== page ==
No comment as of yet from the Celtic Chairman

The silence from former Defence Secretary and now Celtic Chairman, John Reid is deafening. And this, says a lot more about the politics of Celtic FC than any statement ever could.

Use the link below or to the left to leave a comment.

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9 Responses to “The Green Brigade”

  1. Robert McCracken November 8, 2010 at 11:09 am #

    The best thing about this, is the picture clearly shows advertisements for Celtic in Europe. They’ll be popular.

  2. mccallum1888 November 8, 2010 at 11:29 am #

    The poppy may have been initially used to commemorate those who died during WWII, however it has taken on new meanings as it is used side by side in the “Help for Heroes” campaign as well as “for Queen and Country week” initiated by Sky News. So for me, it is glorifying war by calling those who have Iraqi and Afghan blood on their hands “heroes”. What is going on in Iraq and Afghanistan is not heroic, it is a tragedy. And you will find the rebel songs in question lament the death of innocent people, rather than glorify it.

    I agree that the protest was unnecessary, but not untrue.

    • Eoghain Macleod November 8, 2010 at 3:20 pm #

      Regardless of the meanings behind the songs the very fact that it was over the minutes silence is what makes the act deplorable. If you choose to honour the fallen in another way then thats fine. If you think that song is better then silence then that fine – you may even have a point. If you choose not to honour them at all then that’s also fine. The choice is after all yours to make. However it stops being fine when you refuse to allow others the chance to remember the dead in the way they want to.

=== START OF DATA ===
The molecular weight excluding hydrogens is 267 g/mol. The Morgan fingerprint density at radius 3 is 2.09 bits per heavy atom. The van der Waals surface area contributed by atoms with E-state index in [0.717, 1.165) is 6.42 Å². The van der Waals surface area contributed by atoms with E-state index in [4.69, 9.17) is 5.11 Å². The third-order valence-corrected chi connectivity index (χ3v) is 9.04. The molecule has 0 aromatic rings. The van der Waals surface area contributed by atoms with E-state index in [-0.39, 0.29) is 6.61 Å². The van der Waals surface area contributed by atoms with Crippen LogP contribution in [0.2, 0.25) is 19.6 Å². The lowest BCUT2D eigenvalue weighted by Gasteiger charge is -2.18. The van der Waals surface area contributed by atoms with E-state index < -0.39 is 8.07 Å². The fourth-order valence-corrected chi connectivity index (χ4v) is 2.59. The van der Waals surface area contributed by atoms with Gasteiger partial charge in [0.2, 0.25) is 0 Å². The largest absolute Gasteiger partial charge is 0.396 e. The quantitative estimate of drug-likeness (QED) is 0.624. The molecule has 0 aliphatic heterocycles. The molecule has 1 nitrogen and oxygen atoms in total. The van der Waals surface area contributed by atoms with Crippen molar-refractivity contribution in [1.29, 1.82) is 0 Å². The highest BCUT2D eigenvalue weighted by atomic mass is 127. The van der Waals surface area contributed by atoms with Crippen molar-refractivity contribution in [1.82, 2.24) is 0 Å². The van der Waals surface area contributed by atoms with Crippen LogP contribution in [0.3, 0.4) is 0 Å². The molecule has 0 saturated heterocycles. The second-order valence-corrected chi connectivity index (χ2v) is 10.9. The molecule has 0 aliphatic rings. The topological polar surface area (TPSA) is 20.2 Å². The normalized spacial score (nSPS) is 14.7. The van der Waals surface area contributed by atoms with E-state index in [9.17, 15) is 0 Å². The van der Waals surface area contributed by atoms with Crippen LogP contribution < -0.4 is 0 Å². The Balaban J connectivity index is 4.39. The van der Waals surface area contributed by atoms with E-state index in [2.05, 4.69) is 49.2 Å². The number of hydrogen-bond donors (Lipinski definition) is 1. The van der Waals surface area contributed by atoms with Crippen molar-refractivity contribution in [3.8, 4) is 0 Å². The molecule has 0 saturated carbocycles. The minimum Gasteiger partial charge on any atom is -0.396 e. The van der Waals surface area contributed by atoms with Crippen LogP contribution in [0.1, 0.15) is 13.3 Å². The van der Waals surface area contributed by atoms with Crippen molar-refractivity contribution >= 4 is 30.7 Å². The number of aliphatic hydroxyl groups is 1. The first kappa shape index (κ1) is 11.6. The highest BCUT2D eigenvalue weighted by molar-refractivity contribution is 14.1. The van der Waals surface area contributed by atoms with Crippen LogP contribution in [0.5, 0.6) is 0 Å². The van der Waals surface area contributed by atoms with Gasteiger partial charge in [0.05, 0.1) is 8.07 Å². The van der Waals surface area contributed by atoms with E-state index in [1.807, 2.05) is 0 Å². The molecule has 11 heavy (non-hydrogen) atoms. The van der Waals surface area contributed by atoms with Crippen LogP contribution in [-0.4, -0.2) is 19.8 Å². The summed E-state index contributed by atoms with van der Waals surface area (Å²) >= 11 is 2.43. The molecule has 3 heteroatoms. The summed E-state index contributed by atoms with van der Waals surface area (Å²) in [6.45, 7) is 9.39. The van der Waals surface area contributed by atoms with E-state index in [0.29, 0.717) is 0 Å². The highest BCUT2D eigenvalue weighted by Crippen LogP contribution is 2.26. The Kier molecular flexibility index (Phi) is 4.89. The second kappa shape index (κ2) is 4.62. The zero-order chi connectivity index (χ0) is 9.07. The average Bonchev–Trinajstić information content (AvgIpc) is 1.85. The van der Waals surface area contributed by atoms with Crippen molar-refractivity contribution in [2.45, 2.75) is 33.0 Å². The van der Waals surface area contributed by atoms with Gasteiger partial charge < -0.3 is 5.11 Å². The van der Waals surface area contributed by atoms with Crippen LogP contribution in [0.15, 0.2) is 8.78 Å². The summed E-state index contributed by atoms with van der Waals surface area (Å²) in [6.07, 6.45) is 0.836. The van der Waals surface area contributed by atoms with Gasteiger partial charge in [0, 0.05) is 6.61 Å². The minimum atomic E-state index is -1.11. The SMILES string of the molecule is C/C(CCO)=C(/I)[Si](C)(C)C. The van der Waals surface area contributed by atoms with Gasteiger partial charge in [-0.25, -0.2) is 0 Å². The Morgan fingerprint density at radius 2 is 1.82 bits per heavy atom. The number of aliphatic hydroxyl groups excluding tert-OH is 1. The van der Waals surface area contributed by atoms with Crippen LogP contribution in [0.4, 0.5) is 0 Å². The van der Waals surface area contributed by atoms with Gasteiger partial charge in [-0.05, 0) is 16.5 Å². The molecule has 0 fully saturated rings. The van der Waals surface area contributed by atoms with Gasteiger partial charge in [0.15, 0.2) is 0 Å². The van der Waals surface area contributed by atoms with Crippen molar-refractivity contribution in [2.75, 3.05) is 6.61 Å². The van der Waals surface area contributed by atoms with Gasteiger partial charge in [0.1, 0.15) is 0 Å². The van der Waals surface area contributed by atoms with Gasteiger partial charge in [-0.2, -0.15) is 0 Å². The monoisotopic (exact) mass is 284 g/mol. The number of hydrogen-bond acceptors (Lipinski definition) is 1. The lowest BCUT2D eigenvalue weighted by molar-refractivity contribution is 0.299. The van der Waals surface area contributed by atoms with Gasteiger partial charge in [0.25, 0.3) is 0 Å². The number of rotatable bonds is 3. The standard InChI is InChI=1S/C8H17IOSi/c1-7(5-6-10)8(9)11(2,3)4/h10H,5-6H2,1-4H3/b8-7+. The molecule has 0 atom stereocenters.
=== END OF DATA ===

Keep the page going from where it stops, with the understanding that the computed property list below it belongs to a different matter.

Also despite my repeated use of the word you in that paragraph it was never intended to mean you Jordan.

      Also again the poppy may have bee appropriated by other charities but the core meaning has not changed. If you ask someone on the street what the poopy is for the vast majority will still answer it is to commemorate those lost in the first world war.

  3. Ross Mclatchie November 8, 2010 at 11:34 am #

    Well said, sir!

    Although, it is equally galling to see how the idea behind the poppy is warped by the other half.

    But as you said, protest by not buying them.

  4. Robert McCracken November 8, 2010 at 11:35 am #

    The soldiers in Afghanistan do not have blood on their hands.

    The politicians who sent them there do, and we don’t weaar the Poppy for tony Blairs benefit. As I said;

    The Military do not dictate foreign policy.

    And how many soldiers (including those from the Repblic of Ireland)fighting for the British Army are there to protect the Queen? It is no more than a phrase in the 21st century.

  5. Martin Kelly November 8, 2010 at 11:35 am #